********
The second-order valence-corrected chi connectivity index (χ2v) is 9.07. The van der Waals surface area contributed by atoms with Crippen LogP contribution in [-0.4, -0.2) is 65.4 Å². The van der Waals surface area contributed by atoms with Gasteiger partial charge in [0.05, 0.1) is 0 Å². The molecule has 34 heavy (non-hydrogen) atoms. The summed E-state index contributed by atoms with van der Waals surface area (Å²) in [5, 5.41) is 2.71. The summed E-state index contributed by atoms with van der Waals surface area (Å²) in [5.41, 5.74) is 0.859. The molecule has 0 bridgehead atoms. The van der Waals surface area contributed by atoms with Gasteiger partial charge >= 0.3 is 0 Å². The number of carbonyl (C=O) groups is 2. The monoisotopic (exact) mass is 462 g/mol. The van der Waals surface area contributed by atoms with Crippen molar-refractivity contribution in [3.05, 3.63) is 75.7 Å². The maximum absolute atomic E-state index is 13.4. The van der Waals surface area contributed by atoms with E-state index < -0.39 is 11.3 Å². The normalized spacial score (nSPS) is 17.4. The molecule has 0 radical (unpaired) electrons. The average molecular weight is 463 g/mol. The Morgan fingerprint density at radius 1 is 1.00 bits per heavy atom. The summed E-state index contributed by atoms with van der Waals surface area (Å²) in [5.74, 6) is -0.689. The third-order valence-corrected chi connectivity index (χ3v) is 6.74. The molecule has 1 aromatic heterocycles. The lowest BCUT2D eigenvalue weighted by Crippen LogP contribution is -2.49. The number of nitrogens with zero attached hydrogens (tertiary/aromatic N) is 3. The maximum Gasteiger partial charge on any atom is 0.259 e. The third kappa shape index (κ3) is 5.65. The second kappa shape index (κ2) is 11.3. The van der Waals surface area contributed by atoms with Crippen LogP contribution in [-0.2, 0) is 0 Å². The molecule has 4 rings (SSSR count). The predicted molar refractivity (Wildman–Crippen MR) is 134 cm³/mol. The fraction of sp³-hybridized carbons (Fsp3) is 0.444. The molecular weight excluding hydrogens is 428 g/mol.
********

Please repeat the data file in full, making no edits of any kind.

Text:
The second-order valence-corrected chi connectivity index (χ2v) is 9.07. The van der Waals surface area contributed by atoms with Crippen LogP contribution in [-0.4, -0.2) is 65.4 Å². The van der Waals surface area contributed by atoms with Gasteiger partial charge in [0.05, 0.1) is 0 Å². The molecule has 34 heavy (non-hydrogen) atoms. The summed E-state index contributed by atoms with van der Waals surface area (Å²) in [5, 5.41) is 2.71. The summed E-state index contributed by atoms with van der Waals surface area (Å²) in [5.41, 5.74) is 0.859. The molecule has 0 bridgehead atoms. The van der Waals surface area contributed by atoms with Gasteiger partial charge >= 0.3 is 0 Å². The number of carbonyl (C=O) groups is 2. The monoisotopic (exact) mass is 462 g/mol. The van der Waals surface area contributed by atoms with Crippen molar-refractivity contribution in [3.05, 3.63) is 75.7 Å². The maximum absolute atomic E-state index is 13.4. The van der Waals surface area contributed by atoms with E-state index < -0.39 is 11.3 Å². The normalized spacial score (nSPS) is 17.4. The molecule has 0 radical (unpaired) electrons. The average molecular weight is 463 g/mol. The Morgan fingerprint density at radius 1 is 1.00 bits per heavy atom. The summed E-state index contributed by atoms with van der Waals surface area (Å²) in [5.74, 6) is -0.689. The third-order valence-corrected chi connectivity index (χ3v) is 6.74. The molecule has 1 aromatic heterocycles. The lowest BCUT2D eigenvalue weighted by Crippen LogP contribution is -2.49. The number of nitrogens with zero attached hydrogens (tertiary/aromatic N) is 3. The maximum Gasteiger partial charge on any atom is 0.259 e. The third kappa shape index (κ3) is 5.65. The second kappa shape index (κ2) is 11.3. The van der Waals surface area contributed by atoms with Crippen LogP contribution in [-0.2, 0) is 0 Å². The molecule has 4 rings (SSSR count). The predicted molar refractivity (Wildman–Crippen MR) is 134 cm³/mol. The fraction of sp³-hybridized carbons (Fsp3) is 0.444. The molecular weight excluding hydrogens is 428 g/mol.